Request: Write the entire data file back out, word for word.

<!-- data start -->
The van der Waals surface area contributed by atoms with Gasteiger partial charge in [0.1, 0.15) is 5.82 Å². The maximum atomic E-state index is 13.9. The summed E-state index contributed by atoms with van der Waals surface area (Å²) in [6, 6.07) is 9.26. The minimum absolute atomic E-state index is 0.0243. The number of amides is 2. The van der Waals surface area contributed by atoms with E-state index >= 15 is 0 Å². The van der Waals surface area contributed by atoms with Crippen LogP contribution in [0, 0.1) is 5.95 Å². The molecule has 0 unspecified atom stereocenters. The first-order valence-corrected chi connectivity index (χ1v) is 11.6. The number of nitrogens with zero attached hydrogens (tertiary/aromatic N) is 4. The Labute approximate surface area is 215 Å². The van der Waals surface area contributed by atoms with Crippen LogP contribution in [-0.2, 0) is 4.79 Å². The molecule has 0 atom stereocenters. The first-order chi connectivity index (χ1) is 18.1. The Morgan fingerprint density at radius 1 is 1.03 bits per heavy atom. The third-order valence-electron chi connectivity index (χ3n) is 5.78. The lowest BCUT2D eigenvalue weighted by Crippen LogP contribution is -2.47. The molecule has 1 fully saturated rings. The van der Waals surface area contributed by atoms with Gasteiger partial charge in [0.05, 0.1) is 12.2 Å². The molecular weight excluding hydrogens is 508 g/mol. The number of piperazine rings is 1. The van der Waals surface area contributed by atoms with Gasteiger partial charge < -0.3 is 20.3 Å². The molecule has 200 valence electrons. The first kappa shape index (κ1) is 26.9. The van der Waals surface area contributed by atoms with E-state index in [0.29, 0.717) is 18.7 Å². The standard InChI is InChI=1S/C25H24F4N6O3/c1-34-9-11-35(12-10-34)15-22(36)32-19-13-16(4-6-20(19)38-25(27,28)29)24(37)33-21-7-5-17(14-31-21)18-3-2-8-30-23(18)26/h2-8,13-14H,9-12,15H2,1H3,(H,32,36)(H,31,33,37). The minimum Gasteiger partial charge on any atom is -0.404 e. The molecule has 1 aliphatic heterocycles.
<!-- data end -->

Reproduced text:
The van der Waals surface area contributed by atoms with Gasteiger partial charge in [0.1, 0.15) is 5.82 Å². The maximum atomic E-state index is 13.9. The summed E-state index contributed by atoms with van der Waals surface area (Å²) in [6, 6.07) is 9.26. The minimum absolute atomic E-state index is 0.0243. The number of amides is 2. The van der Waals surface area contributed by atoms with E-state index >= 15 is 0 Å². The van der Waals surface area contributed by atoms with Crippen LogP contribution in [0, 0.1) is 5.95 Å². The molecule has 0 unspecified atom stereocenters. The first-order valence-corrected chi connectivity index (χ1v) is 11.6. The number of nitrogens with zero attached hydrogens (tertiary/aromatic N) is 4. The Labute approximate surface area is 215 Å². The van der Waals surface area contributed by atoms with Crippen LogP contribution in [-0.2, 0) is 4.79 Å². The molecule has 0 atom stereocenters. The first-order chi connectivity index (χ1) is 18.1. The Morgan fingerprint density at radius 1 is 1.03 bits per heavy atom. The third-order valence-electron chi connectivity index (χ3n) is 5.78. The lowest BCUT2D eigenvalue weighted by Crippen LogP contribution is -2.47. The molecule has 1 fully saturated rings. The van der Waals surface area contributed by atoms with Gasteiger partial charge in [0.05, 0.1) is 12.2 Å². The molecular weight excluding hydrogens is 508 g/mol. The number of piperazine rings is 1. The van der Waals surface area contributed by atoms with Gasteiger partial charge < -0.3 is 20.3 Å². The molecule has 200 valence electrons. The first kappa shape index (κ1) is 26.9. The van der Waals surface area contributed by atoms with E-state index in [0.29, 0.717) is 18.7 Å². The standard InChI is InChI=1S/C25H24F4N6O3/c1-34-9-11-35(12-10-34)15-22(36)32-19-13-16(4-6-20(19)38-25(27,28)29)24(37)33-21-7-5-17(14-31-21)18-3-2-8-30-23(18)26/h2-8,13-14H,9-12,15H2,1H3,(H,32,36)(H,31,33,37). The minimum Gasteiger partial charge on any atom is -0.404 e. The molecule has 1 aliphatic heterocycles.